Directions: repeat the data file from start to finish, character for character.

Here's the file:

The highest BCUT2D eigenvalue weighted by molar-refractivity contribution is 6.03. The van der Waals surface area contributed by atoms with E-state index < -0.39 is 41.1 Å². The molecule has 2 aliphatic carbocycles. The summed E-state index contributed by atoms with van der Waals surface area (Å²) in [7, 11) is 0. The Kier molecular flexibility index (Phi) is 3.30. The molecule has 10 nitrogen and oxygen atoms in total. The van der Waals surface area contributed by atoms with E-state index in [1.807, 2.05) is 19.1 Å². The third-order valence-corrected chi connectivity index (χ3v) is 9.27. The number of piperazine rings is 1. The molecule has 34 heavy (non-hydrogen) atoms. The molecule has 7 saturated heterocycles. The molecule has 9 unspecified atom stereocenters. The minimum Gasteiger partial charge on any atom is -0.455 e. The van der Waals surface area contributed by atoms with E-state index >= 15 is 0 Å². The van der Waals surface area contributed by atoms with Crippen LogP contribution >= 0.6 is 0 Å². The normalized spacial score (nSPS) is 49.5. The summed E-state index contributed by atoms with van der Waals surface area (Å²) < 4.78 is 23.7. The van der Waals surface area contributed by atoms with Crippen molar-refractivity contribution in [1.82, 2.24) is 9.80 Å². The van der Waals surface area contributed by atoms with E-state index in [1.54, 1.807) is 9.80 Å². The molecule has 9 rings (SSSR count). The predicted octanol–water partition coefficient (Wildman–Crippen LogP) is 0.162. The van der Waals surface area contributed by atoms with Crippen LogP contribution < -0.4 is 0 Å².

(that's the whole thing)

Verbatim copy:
The highest BCUT2D eigenvalue weighted by molar-refractivity contribution is 6.03. The van der Waals surface area contributed by atoms with E-state index < -0.39 is 41.1 Å². The molecule has 2 aliphatic carbocycles. The summed E-state index contributed by atoms with van der Waals surface area (Å²) in [7, 11) is 0. The Kier molecular flexibility index (Phi) is 3.30. The molecule has 10 nitrogen and oxygen atoms in total. The van der Waals surface area contributed by atoms with E-state index in [1.807, 2.05) is 19.1 Å². The third-order valence-corrected chi connectivity index (χ3v) is 9.27. The number of piperazine rings is 1. The molecule has 34 heavy (non-hydrogen) atoms. The molecule has 7 saturated heterocycles. The molecule has 9 unspecified atom stereocenters. The minimum Gasteiger partial charge on any atom is -0.455 e. The van der Waals surface area contributed by atoms with E-state index >= 15 is 0 Å². The van der Waals surface area contributed by atoms with Crippen LogP contribution >= 0.6 is 0 Å². The normalized spacial score (nSPS) is 49.5. The summed E-state index contributed by atoms with van der Waals surface area (Å²) < 4.78 is 23.7. The van der Waals surface area contributed by atoms with Crippen molar-refractivity contribution in [1.82, 2.24) is 9.80 Å². The van der Waals surface area contributed by atoms with E-state index in [1.54, 1.807) is 9.80 Å². The molecule has 9 rings (SSSR count). The predicted octanol–water partition coefficient (Wildman–Crippen LogP) is 0.162. The van der Waals surface area contributed by atoms with Crippen LogP contribution < -0.4 is 0 Å².